- What were your most successful tweets this month? Last month? (Check it out at analytics.twitter.com.) Is there a theme?
Use Twitter lists to keep tabs on your beat
Twitter lists are an easy way to follow different subjects over time. Regional/topical lists or those based on a hashtag (like #BlackLivesMatter) can help you keep the pulse of something you have a long-term interest in. They’re also a great way to find pitches. For example, you might create lists for: baseball, drones, food safety and Cincinnati.
Henk van Ess, a reporter and researcher, once used a private Twitter list of Dutch bankers to break a story about mass layoffs when he noticed this series of Tweets from people on the list:
10:00 hrs Hate unscheduled meetings
12:00 I’m at a restaurant in Amsterdam
12:00-16:30 No Tweets at all
16:30 Sometimes you must leave behind what you love the most
16:45 Will have to go back to school, one month earlier than I thought.
Direct messaging (DM, in shorthand) is useful once you have someone willing to talk to you and want to take your interactions out of the public view, but remain on Twitter. It’s good for exchanging phone numbers, email addresses and the like.
However, you can generally* only message people who follow you on Twitter. This is the trickiest part of getting contacts from Twitter — the people you want to talk to in a breaking news situation are often the ones being bombarded by other media outlets, hecklers/trolls and random Tweeters. You can just search their username on Twitter to get an idea of who’s contacting them.
- To send a direct message, click on the person icon and select “Send a Direct Message.” Your conversations appear chat-style in the TweetDeck column labeled “Messages.” There is no character limit on DMs.
*(Some accounts, especially businesses, may accept DMs from anyone).
Examples from public radio
Kirk Siegler uses Twitter to cover news as it happens:
Siegler utilized Twitter during months of breaking news when he was a reporter at member station KUNC, covering everything from huge wildfires to the Aurora Theatre Shooting. Day-to-day, Siegler uses it to take notes, and share photos as he reports.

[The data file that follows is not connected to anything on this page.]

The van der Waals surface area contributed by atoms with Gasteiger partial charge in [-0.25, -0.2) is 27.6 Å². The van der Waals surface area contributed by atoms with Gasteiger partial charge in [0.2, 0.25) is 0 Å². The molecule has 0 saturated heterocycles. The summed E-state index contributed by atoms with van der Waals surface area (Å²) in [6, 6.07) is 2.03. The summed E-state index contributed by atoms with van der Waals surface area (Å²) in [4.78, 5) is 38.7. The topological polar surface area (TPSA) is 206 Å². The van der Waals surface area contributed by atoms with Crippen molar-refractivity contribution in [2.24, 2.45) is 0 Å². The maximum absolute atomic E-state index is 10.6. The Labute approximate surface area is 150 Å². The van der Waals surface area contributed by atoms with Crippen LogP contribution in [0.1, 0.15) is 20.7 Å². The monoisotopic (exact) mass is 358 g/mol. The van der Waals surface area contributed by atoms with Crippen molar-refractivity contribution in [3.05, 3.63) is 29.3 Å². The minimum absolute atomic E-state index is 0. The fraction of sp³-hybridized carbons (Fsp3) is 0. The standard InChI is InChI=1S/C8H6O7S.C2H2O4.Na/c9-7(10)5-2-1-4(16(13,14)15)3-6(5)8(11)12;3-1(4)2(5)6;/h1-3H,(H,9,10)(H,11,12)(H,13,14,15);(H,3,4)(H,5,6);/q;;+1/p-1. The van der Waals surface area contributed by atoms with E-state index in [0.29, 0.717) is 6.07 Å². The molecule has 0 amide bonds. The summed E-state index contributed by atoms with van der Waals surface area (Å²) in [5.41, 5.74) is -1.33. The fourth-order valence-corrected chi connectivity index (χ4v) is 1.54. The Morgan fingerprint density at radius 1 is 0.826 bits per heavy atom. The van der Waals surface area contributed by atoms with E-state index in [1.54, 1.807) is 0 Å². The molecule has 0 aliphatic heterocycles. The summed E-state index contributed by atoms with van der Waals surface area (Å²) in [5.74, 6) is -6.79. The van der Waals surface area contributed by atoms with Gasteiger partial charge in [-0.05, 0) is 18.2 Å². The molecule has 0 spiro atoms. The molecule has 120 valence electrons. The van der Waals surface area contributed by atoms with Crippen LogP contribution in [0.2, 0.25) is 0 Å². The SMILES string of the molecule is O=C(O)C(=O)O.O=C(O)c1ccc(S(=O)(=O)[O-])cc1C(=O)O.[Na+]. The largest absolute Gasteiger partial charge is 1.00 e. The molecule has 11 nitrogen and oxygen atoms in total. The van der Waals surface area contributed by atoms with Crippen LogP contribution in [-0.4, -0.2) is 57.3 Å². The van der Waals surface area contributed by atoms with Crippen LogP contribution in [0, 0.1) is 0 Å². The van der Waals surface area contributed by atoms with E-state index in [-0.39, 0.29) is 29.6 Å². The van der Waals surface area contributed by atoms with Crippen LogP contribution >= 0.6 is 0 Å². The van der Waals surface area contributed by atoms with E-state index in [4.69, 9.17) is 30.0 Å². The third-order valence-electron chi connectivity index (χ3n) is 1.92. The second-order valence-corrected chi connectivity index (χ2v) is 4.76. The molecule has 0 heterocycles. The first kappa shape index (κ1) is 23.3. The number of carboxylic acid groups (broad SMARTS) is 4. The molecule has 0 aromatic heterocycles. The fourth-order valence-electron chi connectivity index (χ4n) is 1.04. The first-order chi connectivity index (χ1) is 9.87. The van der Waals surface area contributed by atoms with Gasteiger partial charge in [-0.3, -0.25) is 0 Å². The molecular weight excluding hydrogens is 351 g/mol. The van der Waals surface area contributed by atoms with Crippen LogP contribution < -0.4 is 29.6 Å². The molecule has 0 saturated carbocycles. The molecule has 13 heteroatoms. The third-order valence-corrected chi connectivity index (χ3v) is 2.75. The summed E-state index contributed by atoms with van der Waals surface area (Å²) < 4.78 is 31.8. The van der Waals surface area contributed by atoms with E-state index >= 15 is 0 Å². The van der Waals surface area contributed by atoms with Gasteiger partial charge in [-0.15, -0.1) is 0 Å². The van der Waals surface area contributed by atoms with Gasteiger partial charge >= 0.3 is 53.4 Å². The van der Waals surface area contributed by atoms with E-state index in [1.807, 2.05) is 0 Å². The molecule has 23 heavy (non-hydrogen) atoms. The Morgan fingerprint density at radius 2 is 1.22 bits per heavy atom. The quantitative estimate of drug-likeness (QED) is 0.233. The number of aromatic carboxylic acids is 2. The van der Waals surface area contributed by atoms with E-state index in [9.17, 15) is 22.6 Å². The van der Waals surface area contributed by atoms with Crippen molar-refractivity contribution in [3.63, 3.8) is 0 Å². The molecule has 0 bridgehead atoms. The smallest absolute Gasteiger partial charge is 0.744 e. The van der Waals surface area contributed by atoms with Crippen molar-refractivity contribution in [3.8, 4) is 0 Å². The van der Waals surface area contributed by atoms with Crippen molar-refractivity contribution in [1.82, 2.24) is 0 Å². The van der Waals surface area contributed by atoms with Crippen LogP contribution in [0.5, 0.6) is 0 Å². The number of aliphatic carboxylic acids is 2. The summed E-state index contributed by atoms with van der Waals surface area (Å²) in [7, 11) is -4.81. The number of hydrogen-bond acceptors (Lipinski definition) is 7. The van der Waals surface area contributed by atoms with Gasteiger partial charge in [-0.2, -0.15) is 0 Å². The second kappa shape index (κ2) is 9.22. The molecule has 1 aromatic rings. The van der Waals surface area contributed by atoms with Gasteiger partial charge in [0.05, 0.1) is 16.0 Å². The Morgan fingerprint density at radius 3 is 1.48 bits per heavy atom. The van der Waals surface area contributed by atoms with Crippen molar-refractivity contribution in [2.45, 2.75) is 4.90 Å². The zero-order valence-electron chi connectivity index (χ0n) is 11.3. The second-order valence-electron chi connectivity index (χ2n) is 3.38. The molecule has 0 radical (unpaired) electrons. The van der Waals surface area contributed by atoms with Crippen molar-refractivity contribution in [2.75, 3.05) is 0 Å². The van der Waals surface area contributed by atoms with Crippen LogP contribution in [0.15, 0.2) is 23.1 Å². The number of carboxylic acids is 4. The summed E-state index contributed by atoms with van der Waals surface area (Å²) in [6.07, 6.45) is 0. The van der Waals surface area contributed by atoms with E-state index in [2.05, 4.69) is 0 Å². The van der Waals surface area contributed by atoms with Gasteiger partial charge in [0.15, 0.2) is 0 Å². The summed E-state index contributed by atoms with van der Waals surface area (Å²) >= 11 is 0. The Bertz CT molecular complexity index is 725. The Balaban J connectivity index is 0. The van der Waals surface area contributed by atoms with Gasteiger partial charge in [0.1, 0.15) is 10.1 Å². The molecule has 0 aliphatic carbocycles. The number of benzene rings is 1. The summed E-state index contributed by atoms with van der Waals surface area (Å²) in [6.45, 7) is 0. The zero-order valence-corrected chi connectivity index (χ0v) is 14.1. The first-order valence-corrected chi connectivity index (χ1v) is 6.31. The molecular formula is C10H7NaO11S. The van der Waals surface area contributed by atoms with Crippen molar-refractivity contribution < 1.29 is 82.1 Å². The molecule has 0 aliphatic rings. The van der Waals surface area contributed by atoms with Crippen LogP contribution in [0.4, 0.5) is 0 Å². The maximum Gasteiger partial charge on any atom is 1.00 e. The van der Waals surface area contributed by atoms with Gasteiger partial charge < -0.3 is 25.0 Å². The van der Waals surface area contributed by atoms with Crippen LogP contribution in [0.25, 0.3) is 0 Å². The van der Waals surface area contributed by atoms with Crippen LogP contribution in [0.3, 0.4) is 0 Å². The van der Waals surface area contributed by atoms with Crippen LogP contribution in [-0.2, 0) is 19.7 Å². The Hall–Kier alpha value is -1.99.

- Put this into practice: Is there an event or story coming up that you can practice live-tweeting?
Davar Ardalan used Twitter to start scheduled conversations around a series
- Put this into practice: Is there a scheduled conversation, chat or live-tweet that can happen around a series? Brainstorm early in the process of producing a series, and take tips from this Twitter write-up of Davar’s work.
MPR’s The Daily Circuit host Kerri Miller uses Twitter to connect with her audience.
- Put this into practice: Can you share some of your personality on Twitter? Ideas: Ask people for questions for upcoming guests, share what you’re reading, share a photo from behind-the-scenes or a great article you’re reading. Don’t forget to respond to some questions and get into conversations with others.
Bob Mondello used Twitter to host a half-hour Twitter chat to share his expertise on movies.
- Put this into practice: Choose a topic and go for it. Make sure to promote it enough ahead of time so people will have questions to ask, but Twitter chats don’t always have to be big productions – sometimes they can be small instances of interesting conversation and sharing of tips. Then, on to the next thing!
A version of this post originally appeared on NPR’s Social Media Desk Tumblr.
Lori Todd was a social media editor at NPR.